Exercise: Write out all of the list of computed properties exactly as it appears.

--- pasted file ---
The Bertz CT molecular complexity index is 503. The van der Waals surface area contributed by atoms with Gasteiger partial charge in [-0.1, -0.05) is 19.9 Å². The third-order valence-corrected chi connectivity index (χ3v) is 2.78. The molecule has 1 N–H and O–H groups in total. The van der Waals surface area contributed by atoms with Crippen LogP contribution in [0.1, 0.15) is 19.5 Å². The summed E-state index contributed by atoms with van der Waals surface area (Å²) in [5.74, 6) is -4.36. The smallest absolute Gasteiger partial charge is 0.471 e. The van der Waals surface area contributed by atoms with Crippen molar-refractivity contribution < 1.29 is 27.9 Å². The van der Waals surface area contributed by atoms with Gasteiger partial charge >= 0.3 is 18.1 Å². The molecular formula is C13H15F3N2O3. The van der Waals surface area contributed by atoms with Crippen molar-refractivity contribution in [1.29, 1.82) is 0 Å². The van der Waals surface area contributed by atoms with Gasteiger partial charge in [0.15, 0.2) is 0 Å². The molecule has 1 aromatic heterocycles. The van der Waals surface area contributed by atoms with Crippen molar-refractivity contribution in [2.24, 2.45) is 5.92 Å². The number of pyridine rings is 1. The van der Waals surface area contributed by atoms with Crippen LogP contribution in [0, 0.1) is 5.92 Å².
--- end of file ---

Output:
The Bertz CT molecular complexity index is 503. The van der Waals surface area contributed by atoms with Gasteiger partial charge in [-0.1, -0.05) is 19.9 Å². The third-order valence-corrected chi connectivity index (χ3v) is 2.78. The molecule has 1 N–H and O–H groups in total. The van der Waals surface area contributed by atoms with Crippen LogP contribution in [0.1, 0.15) is 19.5 Å². The summed E-state index contributed by atoms with van der Waals surface area (Å²) in [5.74, 6) is -4.36. The smallest absolute Gasteiger partial charge is 0.471 e. The van der Waals surface area contributed by atoms with Crippen molar-refractivity contribution < 1.29 is 27.9 Å². The van der Waals surface area contributed by atoms with Gasteiger partial charge >= 0.3 is 18.1 Å². The molecular formula is C13H15F3N2O3. The van der Waals surface area contributed by atoms with Crippen molar-refractivity contribution in [1.29, 1.82) is 0 Å². The van der Waals surface area contributed by atoms with Gasteiger partial charge in [0.15, 0.2) is 0 Å². The molecule has 1 aromatic heterocycles. The van der Waals surface area contributed by atoms with Crippen molar-refractivity contribution in [2.24, 2.45) is 5.92 Å². The number of pyridine rings is 1. The van der Waals surface area contributed by atoms with Crippen LogP contribution in [0, 0.1) is 5.92 Å².